For India IPOs, 2016 promises to be best year in six on profit growth, reforms

Cash-stash (File) Investment bankers say there will be several financial and technology sector companies going public next year | Agencies

Indian IPOs are set to raise more than $5 billion in 2016, a six-year high, as corporate profit growth and a pickup in the economy drive investor demand for equities and lure firms such as Vodafone's local unit to list.

India has been a bright spot in an otherwise dull Asian initial public offering (IPO) market in 2015, with companies in the country raising a combined $2.1 billion, a seven-fold jump over the previous year. In contrast, sums raised by bigger markets such as Hong Kong and Australia, have fallen.

Investment bankers, who forecast the IPO proceeds topping $5 billion in 2016, say besides the Vodafone unit listing, there will be several financial and technology sector companies going public next year.

"There is a healthy pipeline of deals waiting to hit the market over the next 12 to 18 months and an equally strong investor interest to buy into these deals," said Sunil Sanghai, head of banking at HSBC in India, adding companies would need equity capital as new projects take off.

Volatile markets and slowing economic growth had dampened IPO launches in India in the past few years, and led to sluggish revenue growth and rising debt at companies in Asia's third-largest economy.

But Prime Minister Narendra Modi's push to cut bureaucratic red tape to improve ease of doing business, bolster the country's manufacturing sector and attract more foreign capital is now set to give a boost to the IPO momentum.

And corporate earnings growth is set to quicken.

India's listed large and mid-cap companies are expected to post an average net income growth of 21.6 per cent in the next fiscal year beginning in April, up from 9.2 per cent in this fiscal, according to Thomson Reuters Starmine data.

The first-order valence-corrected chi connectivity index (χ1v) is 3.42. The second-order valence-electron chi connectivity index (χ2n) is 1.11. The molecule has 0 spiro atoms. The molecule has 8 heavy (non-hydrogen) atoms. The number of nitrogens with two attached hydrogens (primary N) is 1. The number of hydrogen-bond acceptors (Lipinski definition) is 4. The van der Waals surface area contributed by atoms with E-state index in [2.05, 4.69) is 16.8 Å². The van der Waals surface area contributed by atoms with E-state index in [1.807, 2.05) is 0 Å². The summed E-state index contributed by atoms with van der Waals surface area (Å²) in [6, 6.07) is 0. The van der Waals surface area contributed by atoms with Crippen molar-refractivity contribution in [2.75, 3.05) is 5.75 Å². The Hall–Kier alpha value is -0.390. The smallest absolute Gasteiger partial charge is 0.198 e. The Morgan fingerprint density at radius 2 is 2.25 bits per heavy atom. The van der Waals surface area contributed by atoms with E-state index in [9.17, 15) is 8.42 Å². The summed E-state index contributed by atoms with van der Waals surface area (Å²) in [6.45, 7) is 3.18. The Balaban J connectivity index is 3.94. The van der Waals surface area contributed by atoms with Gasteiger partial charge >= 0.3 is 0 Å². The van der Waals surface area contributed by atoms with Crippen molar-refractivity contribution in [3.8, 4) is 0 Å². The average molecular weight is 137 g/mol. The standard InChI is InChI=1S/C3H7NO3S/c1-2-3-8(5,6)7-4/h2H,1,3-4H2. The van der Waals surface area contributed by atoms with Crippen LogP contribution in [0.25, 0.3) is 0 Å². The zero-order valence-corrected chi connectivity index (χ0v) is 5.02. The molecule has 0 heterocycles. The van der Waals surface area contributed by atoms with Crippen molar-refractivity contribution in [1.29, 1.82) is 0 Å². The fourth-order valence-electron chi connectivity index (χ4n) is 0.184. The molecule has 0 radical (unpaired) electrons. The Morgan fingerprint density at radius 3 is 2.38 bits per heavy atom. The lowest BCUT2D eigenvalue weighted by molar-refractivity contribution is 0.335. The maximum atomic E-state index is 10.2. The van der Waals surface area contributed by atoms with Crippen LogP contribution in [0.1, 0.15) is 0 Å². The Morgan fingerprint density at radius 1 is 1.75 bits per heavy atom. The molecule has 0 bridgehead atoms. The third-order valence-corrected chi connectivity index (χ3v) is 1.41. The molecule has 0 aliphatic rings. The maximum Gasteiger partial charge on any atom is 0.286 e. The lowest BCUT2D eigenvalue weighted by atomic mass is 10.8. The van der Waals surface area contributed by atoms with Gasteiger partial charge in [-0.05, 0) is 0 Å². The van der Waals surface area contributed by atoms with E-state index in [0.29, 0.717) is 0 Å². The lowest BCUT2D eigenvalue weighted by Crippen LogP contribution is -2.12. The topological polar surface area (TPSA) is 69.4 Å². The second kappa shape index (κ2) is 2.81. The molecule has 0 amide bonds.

Top deals

In what could be 2016's top India listing, Vodafone is expected to float its India unit to raise more than $2 billion, according to several bankers, in the biggest private-sector debut since utility Reliance Power raised $2.9 billion in 2008.

A Vodafone spokesman in London said the mobile operator was "positively inclined" towards an IPO and that preparations had started, but a final decision on the offering would depend on factors including market and industry dynamics in India.

HDFC Life, in which British insurer Standard Life owns a stake, is expected to raise more than $300 million via an IPO next year, bankers said, making it the first insurer to list on the Indian bourses.

Other possible listings include a roughly $150 million IPO by private-equity backed Ujjivan Financial Services, which makes small loans to businesses and farmers, and IT services firm L&T Infotech's about $300 million floatation, they said.

A spokesman for L&T Infotech parent Larsen & Toubro said the unit had filed the prospectus for an IPO, but declined to comment further. HDFC Life and Ujjivan did not respond to a request for comment.

India's benchmark BSE index is down 5.3 per cent so far this year, but Deutsche Bank in a report this month said the index should rise more than 11 per cent to touch 29,000 by end-2016 helped by a jump in corporate earnings.

The IPO momentum, however, could stall if the government fails to implement key reforms, including a new law to harmonise all state taxes to give a fillip to economic growth, some bankers said.

"There are some concerns about delay in pushing through reforms, which if not addressed would have an impact on the corporate as well as investor sentiment, which would in turn have an impact on demand for Indian papers," said the equity capital market banker at a US bank.

This browser settings will not support to add bookmarks programmatically. Please press Ctrl+D or change settings to bookmark this page.
The Week

Get the full story

You can subscribe the week e- magazine to read the entire article. Available package details are listed.

Topics : #business

Related Reading

    Show more